Thursday, June 11, 2015

All Boilers Firing (Part I of II)

The final trimester started in March with General Dempsey’s visit to the Academy, followed by St. Patrick’s Day and a celebration for 100 nights before graduation, all in the same week. License preparation books had been issued at the start of the year, and had been referenced on occasion to study for tests in other practical engineering courses.  But for now, the spiral-bound books, 1000 pages in total, sat on the shelf, as license exams were safely 75 days away. There were exact reasons why the festivities were packed into one week: Capstone and License Prep.

For senior-class engineers, Capstone in the third trimester is the culmination of a year’s worth of research, calculations and reports. Third trimester gives the opportunity to finish up on tasks left incomplete before Spring Break, as well as preparation of a presentation to industry specialists. We finished on April 9th, and, with known intentions, the pace of License Prep picked up to fill the void.

The challenging part of License Prep was weekly tests. As engineers, you would aim to score an ‘A’ on Monday each week. That meant an exemption from the Wednesday test, so you had a full two extra days to study ahead for the next section of material. As we got acclimated to the material, the pages of studying each week increased from 40, to 60, to 80, and then 110 pages per week. Over the course of these 9 weeks, I took a day off for a high school reunion, and then a Saturday evening in the final week. Almost every waking hour was committed to productive use in the classroom, in the books, playing sports, eating, or it was mourned as lost. Midshipmen you never knew as studious were found in the library. As I had a private room, I took advantage of the sunlight and turned a dresser beneath the windowsill into a desk.     

As I mention in my last post, the U.S. Merchant Marine Academy is the only federal academy whose graduates must take these tests. In exchange, from the 1940’s to 2012, graduates received the equivalent of a warfare pin two years before junior officers from other academies. While graduates of the other academies had a relatively easy semester academically, and were now on “Post Graduation leave”, we were hunched over those license preparation books in our rooms, the library, or in the outdoor sun.  Saturdays were happy study days, as you’d feel as if you were prudent, and always hoped to get far ahead enough to enjoy the evening off-campus.

 Our license prep coordinator then prescribed a dose of rest and relaxation during Memorial Day Weekend, which started on Thursday evening after final exams. That was favorable news that I and a number of classmates took with a grain of salt. It was Fleet Week in New York. Haze gray ships were in the harbor, and Blue Angels were flying over the South Shore of Long Island. A question arose about saluting graduates of the same class, who happened to have an earlier commissioning ceremony. A bit of research uncovered that, in a change from days of old, Naval Academy graduates now share the same official commissioning date as NROTC graduates from other colleges.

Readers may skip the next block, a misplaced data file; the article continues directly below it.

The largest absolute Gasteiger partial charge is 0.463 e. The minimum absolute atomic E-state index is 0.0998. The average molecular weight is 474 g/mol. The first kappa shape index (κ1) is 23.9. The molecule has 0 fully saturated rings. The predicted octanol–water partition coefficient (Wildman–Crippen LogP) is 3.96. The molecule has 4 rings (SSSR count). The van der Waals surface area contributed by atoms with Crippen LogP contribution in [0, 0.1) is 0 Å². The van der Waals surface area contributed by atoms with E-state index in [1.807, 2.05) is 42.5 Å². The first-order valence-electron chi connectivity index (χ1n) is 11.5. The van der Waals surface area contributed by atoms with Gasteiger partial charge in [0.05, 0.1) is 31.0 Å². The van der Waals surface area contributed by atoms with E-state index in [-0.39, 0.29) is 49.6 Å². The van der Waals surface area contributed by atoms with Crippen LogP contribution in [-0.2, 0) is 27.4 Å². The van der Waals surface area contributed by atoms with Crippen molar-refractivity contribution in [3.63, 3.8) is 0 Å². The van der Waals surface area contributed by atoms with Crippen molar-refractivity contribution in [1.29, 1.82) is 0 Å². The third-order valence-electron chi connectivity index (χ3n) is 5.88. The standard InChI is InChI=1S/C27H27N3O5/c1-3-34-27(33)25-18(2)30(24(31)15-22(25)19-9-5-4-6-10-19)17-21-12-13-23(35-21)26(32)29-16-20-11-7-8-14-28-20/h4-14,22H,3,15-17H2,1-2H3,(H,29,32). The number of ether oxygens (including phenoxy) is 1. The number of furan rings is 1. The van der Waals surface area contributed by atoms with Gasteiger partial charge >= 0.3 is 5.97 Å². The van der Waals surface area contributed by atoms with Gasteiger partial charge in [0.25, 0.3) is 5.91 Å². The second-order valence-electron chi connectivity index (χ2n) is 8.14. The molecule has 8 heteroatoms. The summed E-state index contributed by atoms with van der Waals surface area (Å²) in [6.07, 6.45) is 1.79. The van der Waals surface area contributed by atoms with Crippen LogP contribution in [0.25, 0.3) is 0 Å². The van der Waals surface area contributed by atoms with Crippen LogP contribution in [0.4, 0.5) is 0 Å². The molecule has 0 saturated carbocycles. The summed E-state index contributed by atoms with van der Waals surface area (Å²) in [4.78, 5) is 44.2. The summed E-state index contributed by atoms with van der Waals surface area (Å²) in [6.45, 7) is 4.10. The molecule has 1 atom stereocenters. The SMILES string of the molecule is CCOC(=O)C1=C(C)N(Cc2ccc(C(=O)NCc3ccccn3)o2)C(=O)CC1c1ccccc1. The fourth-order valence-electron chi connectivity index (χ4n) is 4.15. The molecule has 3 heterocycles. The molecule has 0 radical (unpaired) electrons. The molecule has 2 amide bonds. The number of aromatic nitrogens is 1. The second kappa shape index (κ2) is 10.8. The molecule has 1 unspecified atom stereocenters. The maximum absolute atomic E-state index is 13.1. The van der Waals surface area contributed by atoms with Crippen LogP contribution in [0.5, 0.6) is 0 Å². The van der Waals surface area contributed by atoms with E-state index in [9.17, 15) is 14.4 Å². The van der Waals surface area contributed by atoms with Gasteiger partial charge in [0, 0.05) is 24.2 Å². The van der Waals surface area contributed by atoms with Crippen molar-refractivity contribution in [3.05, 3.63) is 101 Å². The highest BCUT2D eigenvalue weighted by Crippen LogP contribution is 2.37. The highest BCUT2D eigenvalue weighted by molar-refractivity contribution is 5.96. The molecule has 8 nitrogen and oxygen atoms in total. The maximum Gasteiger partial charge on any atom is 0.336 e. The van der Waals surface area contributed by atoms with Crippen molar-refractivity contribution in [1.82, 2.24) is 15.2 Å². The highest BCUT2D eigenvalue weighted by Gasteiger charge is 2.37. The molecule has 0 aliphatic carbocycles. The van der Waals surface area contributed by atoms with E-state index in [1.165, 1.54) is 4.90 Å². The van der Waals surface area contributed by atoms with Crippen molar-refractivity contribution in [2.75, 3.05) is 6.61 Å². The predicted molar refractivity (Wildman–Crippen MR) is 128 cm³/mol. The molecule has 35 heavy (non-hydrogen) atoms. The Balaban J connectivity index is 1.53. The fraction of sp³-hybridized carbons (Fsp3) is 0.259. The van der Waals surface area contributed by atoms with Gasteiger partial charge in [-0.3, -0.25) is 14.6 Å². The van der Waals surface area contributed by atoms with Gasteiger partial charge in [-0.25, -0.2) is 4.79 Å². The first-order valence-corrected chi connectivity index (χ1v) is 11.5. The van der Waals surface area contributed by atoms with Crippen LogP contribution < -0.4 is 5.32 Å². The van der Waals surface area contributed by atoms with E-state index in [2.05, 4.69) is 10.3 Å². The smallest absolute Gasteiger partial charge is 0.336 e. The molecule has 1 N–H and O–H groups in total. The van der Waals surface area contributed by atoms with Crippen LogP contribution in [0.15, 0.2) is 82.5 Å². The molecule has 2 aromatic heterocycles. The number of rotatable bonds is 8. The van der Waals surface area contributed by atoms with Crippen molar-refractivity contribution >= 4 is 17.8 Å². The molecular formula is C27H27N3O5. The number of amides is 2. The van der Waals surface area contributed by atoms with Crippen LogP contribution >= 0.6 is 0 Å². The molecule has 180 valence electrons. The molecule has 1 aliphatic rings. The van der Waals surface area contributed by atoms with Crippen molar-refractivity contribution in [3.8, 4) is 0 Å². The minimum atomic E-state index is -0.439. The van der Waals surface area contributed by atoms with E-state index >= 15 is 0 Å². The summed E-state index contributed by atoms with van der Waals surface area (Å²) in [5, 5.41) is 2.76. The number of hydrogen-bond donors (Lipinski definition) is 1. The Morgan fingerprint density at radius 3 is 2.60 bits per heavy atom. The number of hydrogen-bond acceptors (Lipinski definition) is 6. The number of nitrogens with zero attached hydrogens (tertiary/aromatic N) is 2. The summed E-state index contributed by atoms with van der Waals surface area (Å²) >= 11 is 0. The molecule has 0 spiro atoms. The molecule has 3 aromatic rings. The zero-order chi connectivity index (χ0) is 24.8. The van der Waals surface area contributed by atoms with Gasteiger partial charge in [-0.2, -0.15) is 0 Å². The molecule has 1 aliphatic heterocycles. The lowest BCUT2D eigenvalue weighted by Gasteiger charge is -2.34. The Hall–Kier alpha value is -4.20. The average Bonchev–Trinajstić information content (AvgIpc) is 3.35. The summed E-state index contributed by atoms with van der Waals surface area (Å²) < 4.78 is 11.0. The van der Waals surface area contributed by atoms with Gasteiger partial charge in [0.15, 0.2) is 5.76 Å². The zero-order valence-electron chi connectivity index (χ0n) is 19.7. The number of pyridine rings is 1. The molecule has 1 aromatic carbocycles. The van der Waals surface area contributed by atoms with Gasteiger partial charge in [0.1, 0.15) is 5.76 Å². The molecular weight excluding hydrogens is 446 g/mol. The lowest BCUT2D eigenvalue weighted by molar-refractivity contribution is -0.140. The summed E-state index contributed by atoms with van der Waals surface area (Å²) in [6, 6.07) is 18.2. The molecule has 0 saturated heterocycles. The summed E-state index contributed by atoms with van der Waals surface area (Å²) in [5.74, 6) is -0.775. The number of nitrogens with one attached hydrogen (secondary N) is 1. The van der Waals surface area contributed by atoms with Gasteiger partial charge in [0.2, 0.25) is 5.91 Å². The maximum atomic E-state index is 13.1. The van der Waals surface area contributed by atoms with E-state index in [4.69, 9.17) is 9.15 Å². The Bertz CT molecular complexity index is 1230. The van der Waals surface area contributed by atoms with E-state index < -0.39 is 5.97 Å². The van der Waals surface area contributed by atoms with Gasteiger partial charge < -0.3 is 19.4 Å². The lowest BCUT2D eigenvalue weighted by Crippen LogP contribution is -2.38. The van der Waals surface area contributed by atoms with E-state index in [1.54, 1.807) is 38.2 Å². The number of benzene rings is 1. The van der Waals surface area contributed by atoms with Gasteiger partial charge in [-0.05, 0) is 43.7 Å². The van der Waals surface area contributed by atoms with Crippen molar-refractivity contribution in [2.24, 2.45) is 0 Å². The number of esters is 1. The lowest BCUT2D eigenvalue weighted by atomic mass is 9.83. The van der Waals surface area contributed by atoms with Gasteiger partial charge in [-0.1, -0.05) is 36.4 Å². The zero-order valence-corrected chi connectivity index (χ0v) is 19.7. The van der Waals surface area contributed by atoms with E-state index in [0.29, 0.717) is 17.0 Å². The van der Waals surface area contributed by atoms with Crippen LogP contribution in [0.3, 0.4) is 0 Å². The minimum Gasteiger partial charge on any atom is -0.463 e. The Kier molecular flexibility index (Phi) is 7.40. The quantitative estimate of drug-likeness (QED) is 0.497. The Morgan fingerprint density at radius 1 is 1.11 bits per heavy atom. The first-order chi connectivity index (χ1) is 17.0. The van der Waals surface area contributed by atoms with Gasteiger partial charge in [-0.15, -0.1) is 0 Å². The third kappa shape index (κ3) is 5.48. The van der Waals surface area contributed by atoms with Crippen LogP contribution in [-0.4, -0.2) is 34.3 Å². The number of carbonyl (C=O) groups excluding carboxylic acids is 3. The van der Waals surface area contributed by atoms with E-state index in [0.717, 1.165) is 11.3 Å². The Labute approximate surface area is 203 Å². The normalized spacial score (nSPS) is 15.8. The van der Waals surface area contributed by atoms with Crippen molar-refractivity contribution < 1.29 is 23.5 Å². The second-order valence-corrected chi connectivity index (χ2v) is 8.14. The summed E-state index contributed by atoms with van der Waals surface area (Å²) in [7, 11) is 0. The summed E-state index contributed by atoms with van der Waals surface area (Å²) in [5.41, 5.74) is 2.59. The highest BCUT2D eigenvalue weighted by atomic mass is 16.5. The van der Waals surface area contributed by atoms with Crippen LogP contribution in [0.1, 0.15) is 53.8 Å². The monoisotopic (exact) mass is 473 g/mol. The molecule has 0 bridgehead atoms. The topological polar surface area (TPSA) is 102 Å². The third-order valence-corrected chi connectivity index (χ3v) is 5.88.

That rest and relaxation was anticipation for “self-disciplined 12-hour days” of studying. During the following week, I read through those three spiral-bound books again. I then read old notes, took practice tests, and read good textbooks on pertinent subjects: electric motors, diesel engines, and refrigeration. I even took a look at the sea projects I completed while sailing the world as a cadet. A strange mood enshrouded the senior class. We knew that the underclassmen were enjoying the sunlit evenings and neon nights with weekend passes, but we had a mission to pass these license tests that were 6-5-4-3 days away.  I never “talk shop” in the dining hall, but that was most of what I heard this week. To break the heavy mood, I’d ensure that I sat with a “deckie” major for meals, since we had no tests in common, and therefore had to talk of more pleasant things.

Eventually, it was Sunday night. I confided that I did the best I could with time I had to study, and said a prayer. License Week is when regrets come to hit, if you have blown away time. I prepared the materials I needed for the test ahead of time; placing calculator, ID, pencils, eraser, and a straight-edge in a Ziploc bag. In the morning, I gave fifteen cents to the Amphitrite Fountain, an age-old tradition. Someone had loaded the fountain with rubber duckies, each bearing the message “Good Luck”. That was a pleasant touch. We flocked under the Truxton Archade, and savored the moment, since one should not start a test in fear. We were about to cross a bridge that each graduating class has crossed, and complete the transition from midshipman to mariner. It was 7:45am on June 1st, and we were ready to win this final game.

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